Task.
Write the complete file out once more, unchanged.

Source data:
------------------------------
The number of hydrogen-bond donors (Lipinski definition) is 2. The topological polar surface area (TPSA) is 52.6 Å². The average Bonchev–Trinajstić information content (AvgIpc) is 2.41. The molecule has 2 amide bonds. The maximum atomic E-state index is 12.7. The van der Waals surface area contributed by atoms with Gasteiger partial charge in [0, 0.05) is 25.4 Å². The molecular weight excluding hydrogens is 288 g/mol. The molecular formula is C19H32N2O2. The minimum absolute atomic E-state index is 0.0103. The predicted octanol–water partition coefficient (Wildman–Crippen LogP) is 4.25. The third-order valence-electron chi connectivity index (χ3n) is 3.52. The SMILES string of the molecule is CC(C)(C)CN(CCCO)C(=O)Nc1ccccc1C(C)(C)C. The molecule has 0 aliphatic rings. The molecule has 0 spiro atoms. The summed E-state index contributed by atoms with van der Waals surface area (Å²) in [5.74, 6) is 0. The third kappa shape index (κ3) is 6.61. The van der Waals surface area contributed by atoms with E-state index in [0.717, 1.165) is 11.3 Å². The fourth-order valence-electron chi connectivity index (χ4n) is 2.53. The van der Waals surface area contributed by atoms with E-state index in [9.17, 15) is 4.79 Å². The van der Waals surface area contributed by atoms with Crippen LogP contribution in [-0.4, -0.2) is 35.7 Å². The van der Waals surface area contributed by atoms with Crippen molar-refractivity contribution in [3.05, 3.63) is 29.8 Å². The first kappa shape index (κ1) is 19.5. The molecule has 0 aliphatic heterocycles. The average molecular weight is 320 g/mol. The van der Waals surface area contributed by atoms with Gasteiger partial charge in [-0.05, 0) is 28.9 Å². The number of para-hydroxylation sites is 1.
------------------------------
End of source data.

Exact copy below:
The number of hydrogen-bond donors (Lipinski definition) is 2. The topological polar surface area (TPSA) is 52.6 Å². The average Bonchev–Trinajstić information content (AvgIpc) is 2.41. The molecule has 2 amide bonds. The maximum atomic E-state index is 12.7. The van der Waals surface area contributed by atoms with Gasteiger partial charge in [0, 0.05) is 25.4 Å². The molecular weight excluding hydrogens is 288 g/mol. The molecular formula is C19H32N2O2. The minimum absolute atomic E-state index is 0.0103. The predicted octanol–water partition coefficient (Wildman–Crippen LogP) is 4.25. The third-order valence-electron chi connectivity index (χ3n) is 3.52. The SMILES string of the molecule is CC(C)(C)CN(CCCO)C(=O)Nc1ccccc1C(C)(C)C. The molecule has 0 aliphatic rings. The molecule has 0 spiro atoms. The summed E-state index contributed by atoms with van der Waals surface area (Å²) in [5.74, 6) is 0. The third kappa shape index (κ3) is 6.61. The van der Waals surface area contributed by atoms with E-state index in [0.717, 1.165) is 11.3 Å². The fourth-order valence-electron chi connectivity index (χ4n) is 2.53. The van der Waals surface area contributed by atoms with E-state index in [9.17, 15) is 4.79 Å². The van der Waals surface area contributed by atoms with Crippen LogP contribution in [-0.4, -0.2) is 35.7 Å². The van der Waals surface area contributed by atoms with Crippen molar-refractivity contribution in [3.05, 3.63) is 29.8 Å². The first kappa shape index (κ1) is 19.5. The molecule has 0 aliphatic heterocycles. The average molecular weight is 320 g/mol. The van der Waals surface area contributed by atoms with Gasteiger partial charge in [-0.05, 0) is 28.9 Å². The number of para-hydroxylation sites is 1.